It is an interesting issue, to think what the data-oriented functions are that a repository can provide. However, we should not overlook the functions that we already have! And in the future, I would hope that URI-based data reference will become common-place in all our desktop applications.

Wednesday 15 October 2008

Repository Benefits - Expertise Finding

The UK's continuing focus on research assessment has led some repository managers to offer the repository as the key means of gathering evidence of research outputs for their institutions. The experience of those repository managers has been distilled into a set of recommendations for repository management.

A notable consequence of our obsession with research assessment is an enhanced role for research management within the institution. Suddenly all the senior managers want to know how best to capitalize on our existing strengths to make the most of future funding and publishing opportunities. And that means knowing what our strengths are. And that means knowing what our researchers do. And how they work together to do it best. And that's where the repository comes in - capturing our institution's intellectual outputs and providing services over them.

So my boss has asked for our repository to provide an Expertise Finder - for him to be able to find out what groups of people are working together in any particular area.

As it turns out that was quite easy to do as the repository already creates "communities of practice" focused around each person -the screendump on the left is taken from my school publication page. The cloud of names shows all of my co-authors, and the size of each name is related to the number of times they have written a paper with me.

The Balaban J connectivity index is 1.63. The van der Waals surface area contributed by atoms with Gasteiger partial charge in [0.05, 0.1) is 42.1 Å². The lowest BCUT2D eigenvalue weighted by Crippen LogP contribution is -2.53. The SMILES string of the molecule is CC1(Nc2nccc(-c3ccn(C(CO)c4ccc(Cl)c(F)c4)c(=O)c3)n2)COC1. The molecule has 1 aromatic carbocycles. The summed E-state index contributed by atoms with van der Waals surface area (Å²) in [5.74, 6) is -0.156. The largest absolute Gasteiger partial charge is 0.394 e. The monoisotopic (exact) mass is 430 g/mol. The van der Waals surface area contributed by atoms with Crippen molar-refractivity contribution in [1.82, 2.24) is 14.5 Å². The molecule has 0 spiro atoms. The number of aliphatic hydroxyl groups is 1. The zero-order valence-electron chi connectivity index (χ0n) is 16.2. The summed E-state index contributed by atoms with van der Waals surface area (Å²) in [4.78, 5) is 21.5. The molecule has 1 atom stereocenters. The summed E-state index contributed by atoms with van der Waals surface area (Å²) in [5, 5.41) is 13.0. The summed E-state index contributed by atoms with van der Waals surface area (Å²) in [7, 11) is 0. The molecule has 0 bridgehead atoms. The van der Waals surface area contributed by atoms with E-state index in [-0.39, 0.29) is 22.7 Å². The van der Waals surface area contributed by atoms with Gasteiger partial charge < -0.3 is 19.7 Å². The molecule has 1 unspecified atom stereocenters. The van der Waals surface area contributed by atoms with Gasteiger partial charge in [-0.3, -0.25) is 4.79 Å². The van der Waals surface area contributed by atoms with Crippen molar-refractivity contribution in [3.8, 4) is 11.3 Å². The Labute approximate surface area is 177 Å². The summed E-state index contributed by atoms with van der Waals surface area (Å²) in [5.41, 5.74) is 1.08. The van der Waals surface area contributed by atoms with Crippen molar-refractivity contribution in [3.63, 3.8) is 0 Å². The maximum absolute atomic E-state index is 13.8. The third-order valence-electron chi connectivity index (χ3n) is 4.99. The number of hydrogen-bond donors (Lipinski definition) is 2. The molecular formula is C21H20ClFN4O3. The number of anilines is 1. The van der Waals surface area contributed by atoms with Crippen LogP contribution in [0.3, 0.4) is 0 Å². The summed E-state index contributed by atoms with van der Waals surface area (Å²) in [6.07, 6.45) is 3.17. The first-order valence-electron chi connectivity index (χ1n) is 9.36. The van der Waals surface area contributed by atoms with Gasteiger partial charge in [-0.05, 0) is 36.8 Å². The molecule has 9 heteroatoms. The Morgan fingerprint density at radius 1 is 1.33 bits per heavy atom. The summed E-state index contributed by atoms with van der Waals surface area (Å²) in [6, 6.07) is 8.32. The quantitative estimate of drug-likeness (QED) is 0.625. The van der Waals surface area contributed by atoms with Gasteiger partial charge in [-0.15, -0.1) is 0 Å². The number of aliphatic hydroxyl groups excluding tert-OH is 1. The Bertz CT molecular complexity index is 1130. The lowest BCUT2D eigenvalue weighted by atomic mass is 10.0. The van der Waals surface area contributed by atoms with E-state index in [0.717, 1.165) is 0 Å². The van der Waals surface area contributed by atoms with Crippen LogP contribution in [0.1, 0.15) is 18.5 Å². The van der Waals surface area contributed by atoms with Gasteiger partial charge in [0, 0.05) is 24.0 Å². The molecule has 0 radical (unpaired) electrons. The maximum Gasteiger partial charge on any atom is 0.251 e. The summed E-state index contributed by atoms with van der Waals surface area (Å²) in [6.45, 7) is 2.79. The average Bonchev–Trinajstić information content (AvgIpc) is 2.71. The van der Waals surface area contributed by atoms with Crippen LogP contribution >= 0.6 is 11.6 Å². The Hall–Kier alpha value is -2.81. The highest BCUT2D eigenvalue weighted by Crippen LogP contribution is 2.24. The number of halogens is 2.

All we had to do was put that functionality into an export plugin so that the authors from any set of papers can be visualised in the same way. That way you can find out who is involved in a specific topic like "Web Science" by doing a search for "Web science" and exporting the results as an "author cloud". You can try it out on our repository.

Now he wants this as a network diagram so he can see the relationships between the named authors, how they fall into subgroups who work together, and which people link up the different groups. I think we'll have something developed soon, and I hope that it'll be useful to other repository managers!

Tuesday 14 October 2008

A Present for Open Access Day!

Here's a present for Open Access Day 2008 - a handy patchwork quilt made from the top 150 Open Access resources on the Web!

Well, it's not really a quilt - it's a web page. But it is lovingly stitched together from thumbnails of the highest ranked web pages that Google returns on the subject of Open Access. However involved you are with open access and institutional repositories, I bet you haven't seen a lot of this material.

Click on the image to the left (a thumbnail of the whole quilt) and it will take you to the quilt page. There, each resource is represented by a clickable thumbnail that will take you to the real page. Of course, you can get much the same result by doing a Google search for Open Access, but it's not as jolly and cheerful.

Ho ho ho! Happy Open Access Day!